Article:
I can’t believe that Rochester is the only city that has seen this phenomenon.
1986? 1986 was an eon ago in retail terms. We’re literally generations of businesses distant from 1986.
The store on East Avenue in Rochester has always been a Wegmans. It’s going to expand, too, as soon as they get the last holdout to sell.
But that’s the last Wegman’s in Rochester and there will never be another. They just closed down the Driving Park Avenue store. It was the smallest one in the chain and it was losing customers.
Tops has two stores in the city that I know of. The parent company has been hurting for a long time and I doubt if they will ever expand. That 2004 article about Tops’ expansion was the last anyone ever heard of it.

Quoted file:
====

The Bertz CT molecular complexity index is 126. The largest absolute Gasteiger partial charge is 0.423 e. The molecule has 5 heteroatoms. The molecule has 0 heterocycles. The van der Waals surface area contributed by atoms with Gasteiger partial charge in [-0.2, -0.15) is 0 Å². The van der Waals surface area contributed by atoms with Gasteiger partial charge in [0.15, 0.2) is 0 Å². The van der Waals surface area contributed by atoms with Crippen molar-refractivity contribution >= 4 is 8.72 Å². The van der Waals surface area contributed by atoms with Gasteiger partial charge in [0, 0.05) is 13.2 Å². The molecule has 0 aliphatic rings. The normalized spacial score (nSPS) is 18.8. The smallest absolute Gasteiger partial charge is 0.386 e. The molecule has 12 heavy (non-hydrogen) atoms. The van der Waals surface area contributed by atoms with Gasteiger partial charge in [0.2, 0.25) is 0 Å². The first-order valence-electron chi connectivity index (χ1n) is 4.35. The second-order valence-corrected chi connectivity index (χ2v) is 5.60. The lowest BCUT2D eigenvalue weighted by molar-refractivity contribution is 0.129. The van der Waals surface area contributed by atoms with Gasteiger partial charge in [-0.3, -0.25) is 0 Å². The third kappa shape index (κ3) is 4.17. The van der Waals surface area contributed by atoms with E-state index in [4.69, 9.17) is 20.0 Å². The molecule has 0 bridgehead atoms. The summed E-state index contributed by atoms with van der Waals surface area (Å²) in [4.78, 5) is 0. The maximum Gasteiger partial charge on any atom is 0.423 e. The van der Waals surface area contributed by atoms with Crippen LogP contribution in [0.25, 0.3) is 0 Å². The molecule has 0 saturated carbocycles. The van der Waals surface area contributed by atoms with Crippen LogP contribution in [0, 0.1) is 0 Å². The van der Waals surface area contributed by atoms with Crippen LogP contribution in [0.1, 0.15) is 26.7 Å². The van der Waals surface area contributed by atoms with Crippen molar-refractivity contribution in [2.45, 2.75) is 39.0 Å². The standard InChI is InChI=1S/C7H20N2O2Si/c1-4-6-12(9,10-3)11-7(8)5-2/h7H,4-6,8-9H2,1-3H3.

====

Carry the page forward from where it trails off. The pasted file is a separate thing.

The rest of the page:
Two of the three stores, one Tops and one Wegmans, are in the comparatively well-off southeastern quadrant, almost at the city line and about a half-mile from one another. They were never closed down and reopened. Tops has always had at least one store in the city open, to my knowledge.
It’s not about making money. It’s about making the best return on investment. Wegman’s never said that the Driving Park store it just closed was losing money. It just wasn’t making enough.
Suburban stores can make ten to fifty times as much money as a small inner city store like the one on Driving Park. So I can completely believe that all the stores in a northeastern city can close. Why keep them open when you can put the same effort into a giant suburban store and get so much more out of it? Like it or not, supermarkets are businesses, not charities, even though cities would love to see them act that way.
Supposedly, there’s only one supermarket in the city of Detroit.